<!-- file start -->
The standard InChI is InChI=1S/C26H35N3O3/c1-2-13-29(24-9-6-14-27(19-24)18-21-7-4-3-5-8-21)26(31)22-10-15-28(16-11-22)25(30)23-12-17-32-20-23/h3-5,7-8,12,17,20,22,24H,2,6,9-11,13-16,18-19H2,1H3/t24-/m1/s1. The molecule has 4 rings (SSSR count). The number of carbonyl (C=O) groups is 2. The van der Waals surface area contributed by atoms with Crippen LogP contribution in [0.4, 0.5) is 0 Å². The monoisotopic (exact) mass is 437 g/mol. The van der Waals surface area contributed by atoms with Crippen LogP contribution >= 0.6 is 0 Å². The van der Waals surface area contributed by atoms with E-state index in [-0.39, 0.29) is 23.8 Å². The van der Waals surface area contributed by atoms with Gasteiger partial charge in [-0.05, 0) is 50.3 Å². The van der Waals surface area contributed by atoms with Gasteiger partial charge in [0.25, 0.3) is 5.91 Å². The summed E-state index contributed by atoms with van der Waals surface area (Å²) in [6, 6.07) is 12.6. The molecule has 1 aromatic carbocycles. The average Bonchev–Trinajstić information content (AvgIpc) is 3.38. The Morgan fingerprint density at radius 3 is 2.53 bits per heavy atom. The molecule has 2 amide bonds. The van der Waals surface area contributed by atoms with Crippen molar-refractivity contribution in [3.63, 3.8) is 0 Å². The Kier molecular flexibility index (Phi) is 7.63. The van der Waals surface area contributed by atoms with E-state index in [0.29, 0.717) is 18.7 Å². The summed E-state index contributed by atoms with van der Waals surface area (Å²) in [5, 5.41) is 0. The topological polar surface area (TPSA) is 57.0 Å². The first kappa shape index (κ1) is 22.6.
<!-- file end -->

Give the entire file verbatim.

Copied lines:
The standard InChI is InChI=1S/C26H35N3O3/c1-2-13-29(24-9-6-14-27(19-24)18-21-7-4-3-5-8-21)26(31)22-10-15-28(16-11-22)25(30)23-12-17-32-20-23/h3-5,7-8,12,17,20,22,24H,2,6,9-11,13-16,18-19H2,1H3/t24-/m1/s1. The molecule has 4 rings (SSSR count). The number of carbonyl (C=O) groups is 2. The van der Waals surface area contributed by atoms with Crippen LogP contribution in [0.4, 0.5) is 0 Å². The monoisotopic (exact) mass is 437 g/mol. The van der Waals surface area contributed by atoms with Crippen LogP contribution >= 0.6 is 0 Å². The van der Waals surface area contributed by atoms with E-state index in [-0.39, 0.29) is 23.8 Å². The van der Waals surface area contributed by atoms with Gasteiger partial charge in [-0.05, 0) is 50.3 Å². The van der Waals surface area contributed by atoms with Gasteiger partial charge in [0.25, 0.3) is 5.91 Å². The summed E-state index contributed by atoms with van der Waals surface area (Å²) in [6, 6.07) is 12.6. The molecule has 1 aromatic carbocycles. The average Bonchev–Trinajstić information content (AvgIpc) is 3.38. The Morgan fingerprint density at radius 3 is 2.53 bits per heavy atom. The molecule has 2 amide bonds. The van der Waals surface area contributed by atoms with Crippen molar-refractivity contribution in [3.63, 3.8) is 0 Å². The Kier molecular flexibility index (Phi) is 7.63. The van der Waals surface area contributed by atoms with E-state index in [0.29, 0.717) is 18.7 Å². The summed E-state index contributed by atoms with van der Waals surface area (Å²) in [5, 5.41) is 0. The topological polar surface area (TPSA) is 57.0 Å². The first kappa shape index (κ1) is 22.6.